PIKEVILLE, Ky. (AP) — A group of Kentucky coal miners who blocked a railroad track for three days over unpaid wages have ended their protest, claiming victory with their paychecks.
Miners and their families began standing on the tracks leading from Quest Energy in Pike County on Monday, preventing a train loaded with coal from leaving. The miners said they hadn’t been paid since Dec. 16.
The few miners who remained on the tracks Wednesday evening told news outlets they were leaving because they had received payment, which included overtime pay, vacation days, all other money owed to them and this week’s check in advance.
Miners said they were supposed to have been paid last week, but then the date was pushed back to Monday, then Wednesday.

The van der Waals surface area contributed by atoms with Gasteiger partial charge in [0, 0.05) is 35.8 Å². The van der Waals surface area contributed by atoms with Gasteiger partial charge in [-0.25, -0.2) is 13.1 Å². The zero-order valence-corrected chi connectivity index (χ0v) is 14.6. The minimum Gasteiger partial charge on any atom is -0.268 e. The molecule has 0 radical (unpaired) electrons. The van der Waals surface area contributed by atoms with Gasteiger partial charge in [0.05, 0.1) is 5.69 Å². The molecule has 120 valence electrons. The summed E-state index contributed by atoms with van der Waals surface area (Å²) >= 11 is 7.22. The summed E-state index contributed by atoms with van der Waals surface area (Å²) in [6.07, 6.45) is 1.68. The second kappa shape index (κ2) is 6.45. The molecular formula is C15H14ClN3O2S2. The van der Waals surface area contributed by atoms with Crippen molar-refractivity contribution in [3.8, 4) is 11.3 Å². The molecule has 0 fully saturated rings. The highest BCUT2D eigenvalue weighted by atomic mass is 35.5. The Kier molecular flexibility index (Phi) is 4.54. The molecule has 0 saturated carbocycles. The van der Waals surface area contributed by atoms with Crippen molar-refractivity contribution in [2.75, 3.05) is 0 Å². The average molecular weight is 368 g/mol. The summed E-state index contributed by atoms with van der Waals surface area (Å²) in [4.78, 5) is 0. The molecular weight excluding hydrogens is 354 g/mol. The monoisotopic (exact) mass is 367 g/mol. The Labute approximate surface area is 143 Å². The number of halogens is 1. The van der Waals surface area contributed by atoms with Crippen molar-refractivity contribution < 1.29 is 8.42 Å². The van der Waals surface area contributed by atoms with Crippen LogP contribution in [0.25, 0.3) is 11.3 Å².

“If a man’s word ain’t no good, he ain’t no good. You don’t tell these men, ‘payday will be there Friday for sure.’ Just to get them to come out and work,” said Jennifer Blackburn, the wife of one of the miners.
The group had vowed to keep up the protestuntil they received payment.
American Resources Corp., which owns Quest, previously told news outlets the claims that workers haven’t been paid since Dec. 16 were untrue. The company blamed a “temporary blip” in the coal market.
Miners last summer in Harlan County held a similar protest when Blackjewel filed bankruptcy. The miners eventually were given a deal to be paid and let the train pass.